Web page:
By Dorothy Grace Franklin
Photo: Marc Brenner
I had the pleasure to see the summer season’s last production of “Twelfth Night” at the Globe. Being a massive literature fan, especially Shakespearean, I was thrilled to hear I would be studying this play for my school course, and I was even more thrilled to hear a production of it was taking place when I was visiting London.
The use of the Globe’s staging was intriguing to say the least. With a deer carcass hung from the ceiling (in reference to the numerous conversations and comparisons between love and hunting), and a commercial-esque broken neon sign lettered with “Welcome to Illyria” – reminiscent of a casino welcome sign – from first glance, the production promises to be a new take, and does it deliver! Modern songs were sprinkled throughout the show, but not necessarily in the way you would think. They were not incorporated in a jukebox musical way, but more in a comedic fashion.
The play’s main and timeless themes of gender ambiguity and fluidity of sexuality were aided well by the choice of gender-blind casting, relevant for the characters of Sir Toby; played by Nadine Higgin, Malvolio; played by Sophie Russell, Valentine; played by Rachel Hannah Clarke, and Fabian; played by Jacoba Williams.
Alongside that, this production makes the choice to have Feste’s character actively defy the gender binary, demonstrated again by the gender-blind casting choice of Victoria Elliott, and further shown by his fluid gender presentation with his wardrobe of feminine and masculine outfits. This creative choice is implemented into the events of the show by additional moments of androgyny, such as a scene in which he gets changed to visit the house of Lady Olivia, and openly binds his chest in front of the audience.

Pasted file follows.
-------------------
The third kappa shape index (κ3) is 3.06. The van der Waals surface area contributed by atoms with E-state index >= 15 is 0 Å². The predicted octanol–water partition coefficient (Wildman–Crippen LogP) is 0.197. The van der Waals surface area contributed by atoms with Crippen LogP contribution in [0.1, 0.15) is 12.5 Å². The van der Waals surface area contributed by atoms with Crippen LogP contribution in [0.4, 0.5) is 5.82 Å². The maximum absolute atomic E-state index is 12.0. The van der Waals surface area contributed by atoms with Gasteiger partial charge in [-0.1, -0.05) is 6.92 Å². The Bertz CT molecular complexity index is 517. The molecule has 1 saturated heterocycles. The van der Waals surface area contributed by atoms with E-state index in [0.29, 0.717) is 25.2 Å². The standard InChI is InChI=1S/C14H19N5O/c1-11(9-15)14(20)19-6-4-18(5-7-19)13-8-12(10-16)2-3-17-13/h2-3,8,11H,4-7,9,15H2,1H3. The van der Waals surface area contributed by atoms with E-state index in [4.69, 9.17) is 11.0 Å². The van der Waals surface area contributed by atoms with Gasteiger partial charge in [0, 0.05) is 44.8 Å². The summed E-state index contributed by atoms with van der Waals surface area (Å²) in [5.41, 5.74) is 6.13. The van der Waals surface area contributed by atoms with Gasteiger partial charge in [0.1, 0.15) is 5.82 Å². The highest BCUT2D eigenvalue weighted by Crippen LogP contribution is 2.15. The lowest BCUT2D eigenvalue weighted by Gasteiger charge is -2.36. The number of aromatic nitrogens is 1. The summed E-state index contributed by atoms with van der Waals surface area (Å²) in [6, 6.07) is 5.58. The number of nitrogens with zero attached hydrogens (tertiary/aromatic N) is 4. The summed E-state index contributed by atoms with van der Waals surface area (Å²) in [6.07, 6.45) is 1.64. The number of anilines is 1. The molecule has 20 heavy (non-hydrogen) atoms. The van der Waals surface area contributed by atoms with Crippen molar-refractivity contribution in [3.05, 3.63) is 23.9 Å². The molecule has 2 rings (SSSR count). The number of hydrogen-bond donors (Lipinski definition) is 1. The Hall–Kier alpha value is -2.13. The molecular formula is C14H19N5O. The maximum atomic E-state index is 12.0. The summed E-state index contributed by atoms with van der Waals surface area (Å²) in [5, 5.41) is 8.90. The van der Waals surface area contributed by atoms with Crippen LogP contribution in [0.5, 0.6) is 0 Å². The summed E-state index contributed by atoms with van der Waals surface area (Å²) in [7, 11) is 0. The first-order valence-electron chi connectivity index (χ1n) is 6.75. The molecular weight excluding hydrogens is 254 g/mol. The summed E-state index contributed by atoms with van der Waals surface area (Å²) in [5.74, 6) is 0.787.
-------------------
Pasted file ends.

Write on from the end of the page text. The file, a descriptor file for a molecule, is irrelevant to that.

This choice amplifies the parallels written by the Bard himself between Feste and Viola, as these both are characters of wit playing a role in their lives of someone below their statue (for Feste, the role of a fool when he is wise, and for Viola, the role of a servant when she is a noble). On top of that, in this production it is not only Viola who is defying the gendered stereotypes and cultural norms of her situations, but Feste as well.
One of my favourite elements of this production was the unique wardrobe. The creative costuming choices exist in a limbo between classical and contemporary, and by the final scene, each character dons a monochrome outfit, another bold design choice which I applaud. With Malvolio adorning yellow, the twins in green, Sir Toby wearing all brown, Feste in white, Sir Andrew in pink, Maria in purple, and Olivia in red, the end result is a colour theorist’s dream, as each of the colours represents a trait of said character (for example, Olivia’s change from her black mourning outfit to a bold red outfit signifies the sudden love that has entered her life in the form of Cesario, and later Sebastian). This allowed me to further connect with the characters, and understand the creative team’s individual intentions.
Another way in which my perception of these beloved characters changed after this viewing was via Michelle Terry’s characterisation of Viola and her male disguise Cesario. Her comedic timing revealed itself in lines I have not seen performed funny before, molding a whole new layer of comedy into an already hilarious show. This sentiment goes for Ciarán O’Brien as well, who created a whole new take on Sebastian. A character which I always have seen played as sensitive, serious, caring and empathetic, but overarchingly ditsy, was played as self-absorbed, entitled, yet still ditsy. I found this take hilarious and refreshing, compared to other productions I have seen of this show.
Overall, I found this production blew a breath of fresh air into one of my all-time favourite scripts. To see the last production of this run was lovely, as seeing the cast pour their heart into their very last performance and into a closing audience-appreciation speech at the end made it so much more memorable.